Hogan Lovells tells junior lawyers to ‘continuously seek feedback’ as it ditches ‘outdated and irrelevant’ annual reviews

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Following a succesful trial

Hogan Lovells has told its junior lawyers to seek out feedback on their performance from partners and other associates on a continuous basis. The decision comes following a successful pilot scheme across a number of the global outfit’s offices, including London.

Launched last year, the pilot encouraged young associates to seek feedback on their performance through regular meetings. The trial involved approximately 500 associates and senior associates, plus 50 counsel.

And it appears to have gone well.

So well, in fact, the firm has decided to scrap its traditional annual review programme and to roll out this new ‘Pathways’ approach instead. Hogan Lovells says the move “empowers associates” and will “enhance their skill development”. The scheme will be expanded to include the firm’s business services next year.

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Commenting on the move, Hogan Lovells’ CEO, Steve Immelt, said: “Much of the legal industry focuses on the annual performance review.” Immelt, who is based in the firm’s Washington, D.C. office, continued:

“It’s time to break that outdated and irrelevant mold and move on to provide the information that people really need to hear throughout the year — what am I doing well, where can I grow, what is my career path. Pathways helps us fulfill our fundamental responsibility to be candid, supportive, and constructive with our people.”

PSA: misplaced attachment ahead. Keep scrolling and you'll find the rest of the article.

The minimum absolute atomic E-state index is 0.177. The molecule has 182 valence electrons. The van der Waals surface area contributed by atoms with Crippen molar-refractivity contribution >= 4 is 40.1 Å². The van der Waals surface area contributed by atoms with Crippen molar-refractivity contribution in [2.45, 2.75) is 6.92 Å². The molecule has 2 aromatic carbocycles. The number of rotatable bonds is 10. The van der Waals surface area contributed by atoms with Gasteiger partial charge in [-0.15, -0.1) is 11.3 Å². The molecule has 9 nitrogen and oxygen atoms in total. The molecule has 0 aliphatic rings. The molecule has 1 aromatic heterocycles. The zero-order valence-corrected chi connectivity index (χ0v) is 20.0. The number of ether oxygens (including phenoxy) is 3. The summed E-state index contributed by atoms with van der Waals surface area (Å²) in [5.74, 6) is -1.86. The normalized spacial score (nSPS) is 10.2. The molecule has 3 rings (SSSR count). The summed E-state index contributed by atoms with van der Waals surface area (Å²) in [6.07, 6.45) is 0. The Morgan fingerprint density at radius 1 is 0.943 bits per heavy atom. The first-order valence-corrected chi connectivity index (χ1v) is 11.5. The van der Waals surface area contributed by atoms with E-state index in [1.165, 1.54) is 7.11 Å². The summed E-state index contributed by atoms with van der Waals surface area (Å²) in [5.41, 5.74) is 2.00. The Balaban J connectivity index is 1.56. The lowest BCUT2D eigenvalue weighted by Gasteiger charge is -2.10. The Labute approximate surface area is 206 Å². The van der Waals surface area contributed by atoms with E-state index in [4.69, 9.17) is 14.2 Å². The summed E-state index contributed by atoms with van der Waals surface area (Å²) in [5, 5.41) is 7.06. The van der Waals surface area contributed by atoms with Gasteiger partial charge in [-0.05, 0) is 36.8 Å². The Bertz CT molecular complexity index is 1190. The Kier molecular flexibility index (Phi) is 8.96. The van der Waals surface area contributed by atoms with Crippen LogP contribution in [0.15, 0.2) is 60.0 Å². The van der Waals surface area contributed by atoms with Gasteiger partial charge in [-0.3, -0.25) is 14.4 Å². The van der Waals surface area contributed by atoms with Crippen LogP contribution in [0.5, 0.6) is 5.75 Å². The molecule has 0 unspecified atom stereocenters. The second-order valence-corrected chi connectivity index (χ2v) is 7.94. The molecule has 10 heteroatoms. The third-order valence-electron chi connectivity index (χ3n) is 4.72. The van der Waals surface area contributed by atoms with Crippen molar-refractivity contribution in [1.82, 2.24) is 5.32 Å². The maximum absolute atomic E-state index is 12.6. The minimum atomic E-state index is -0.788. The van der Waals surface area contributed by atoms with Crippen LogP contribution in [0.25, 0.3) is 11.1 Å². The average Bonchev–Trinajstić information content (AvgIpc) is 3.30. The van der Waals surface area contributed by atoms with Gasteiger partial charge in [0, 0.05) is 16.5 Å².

This isn’t the first time a firm has reevaluated the way it measures lawyer performance.

In 2016, magic circle outfit Allen & Overy (which, according to reports, is currently flirting with the idea of a US tie-up) launched a new appraisal scheme which focuses on regular feedback and dialogue to boost the development and performance of its associates.

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“Empowering associates”…by making them even more subordinate! Clever.



Makes sense. When all the partners decide you are shit after one bad deal, there is no paper trail / positive feedback from appraisals now. So it’s easier to give you the flick.



Good point – I know one associate who, when they were coming up to their review (which they were fairly confident would be bad), decided to search their name on the internal database and found a trail of emails between 2 partners in their group slagging her off (quite personal stuff).

She went to HR with the emails and pointed out that they would make a good case for constructive dismissal, HR agreed – she said I’ll take 6 months pay as hush money, and my notice period starts today, in which I will be doing sweet FA. Now working at a much nicer firm, with no gap on her CV – all because of the partner email trail!



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